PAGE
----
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CBK to keep tabs on currency withdrawal

By Dominic Omondi | July 25th 2019
By Dominic Omondi | July 25th 2019

Central Bank of Kenya Governor Patrick Njoroge when he briefed the media on the new currencies notes that would replace the old notes at the CBK offices June 3, 2019. [David Gichuru/Standard]

The Central Bank of Kenya (CBK) said yesterday it would keep an eye on the withdrawal of the old Sh1,000 notes from circulation as the process might hurt the economy if not moderated.

While the regulator retained its signal rate at nine per cent, noting that inflation remained within the target range, it said it would be vigilant on the ongoing demonetisation process.

"However, there is need to be vigilant on the possible effects of the recent increases in fuel prices, the ongoing demonetisation and the increased uncertainties in the external environment," said CBK Governor Patrick Njoroge following a meeting of the apex bank’s decision-making organ, the Monetary Policy Committee (MPC).

The old generation Sh1,000 banknotes are expected to be mopped out of circulation by October 1 in what the Government believes will help tackle money laundering.

Yesterday, CBK also remained bullish about the exchange rate even as the shilling weakened further to exchange at 104 against the US dollar before it staggered back to close the day at 103.99.

It was not immediately clear what caused the weakening of the local currency, though some analysts attributed it to the arrest and arraignment in court on Tuesday of National Treasury CS Henry Rotich over graft allegations. The current demonetisation process has also been blamed for the decline.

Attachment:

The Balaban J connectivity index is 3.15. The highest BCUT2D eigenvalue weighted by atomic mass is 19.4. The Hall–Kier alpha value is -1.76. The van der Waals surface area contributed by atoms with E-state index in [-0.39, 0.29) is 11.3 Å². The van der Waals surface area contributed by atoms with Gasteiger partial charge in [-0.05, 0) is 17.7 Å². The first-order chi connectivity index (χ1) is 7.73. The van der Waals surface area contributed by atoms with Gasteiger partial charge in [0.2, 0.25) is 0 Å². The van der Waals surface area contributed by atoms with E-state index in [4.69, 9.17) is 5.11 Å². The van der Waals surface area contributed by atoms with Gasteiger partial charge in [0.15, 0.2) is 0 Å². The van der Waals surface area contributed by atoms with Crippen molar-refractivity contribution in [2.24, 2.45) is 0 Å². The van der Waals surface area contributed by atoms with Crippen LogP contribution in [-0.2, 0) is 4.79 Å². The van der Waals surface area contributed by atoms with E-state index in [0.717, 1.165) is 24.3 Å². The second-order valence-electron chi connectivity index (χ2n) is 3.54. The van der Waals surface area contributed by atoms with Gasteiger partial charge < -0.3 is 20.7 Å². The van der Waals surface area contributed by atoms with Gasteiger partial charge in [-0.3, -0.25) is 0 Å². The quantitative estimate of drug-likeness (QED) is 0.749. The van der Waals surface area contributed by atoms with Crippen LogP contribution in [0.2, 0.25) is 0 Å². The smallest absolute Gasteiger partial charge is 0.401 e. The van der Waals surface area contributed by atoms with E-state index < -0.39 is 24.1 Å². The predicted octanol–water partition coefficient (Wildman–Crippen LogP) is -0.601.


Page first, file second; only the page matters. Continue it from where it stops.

In the last one week, the shilling has come under pressure, closing the 103-mark a week ago.

News agency Reuters said the local currency remained steady against the dollar yesterday in slow trade.

CBK also downplayed fears of a further slide as it maintained the Central Base Rate nine per cent.

Narrowing deficit

"The foreign exchange market has remained relatively stable, supported by the narrowing of the current account deficit to 4.2 per cent of GDP in the 12 months to June 2019 from 5.4 per cent in May 2018,” said Dr Njoroge who chairs the MPC.

He attributed the narrowing of account deficit - the difference between imports and exports - to strong growth in diaspora remittances, the resilient performance of exports particularly horticulture, higher receipts from tourism and transport services as well as slower growth in imports of food and Standard Gauge Railway-related equipment.

Prices within the economy remained stable, said Njoroge, thus the reason for MPC to retain the CBR at nine per cent. CBR is used to signal the interest rate banks will charge for the loans they give. CBK, however, cited lingering risks going forward, including uncertainties in the global economy and volatility in oil prices.

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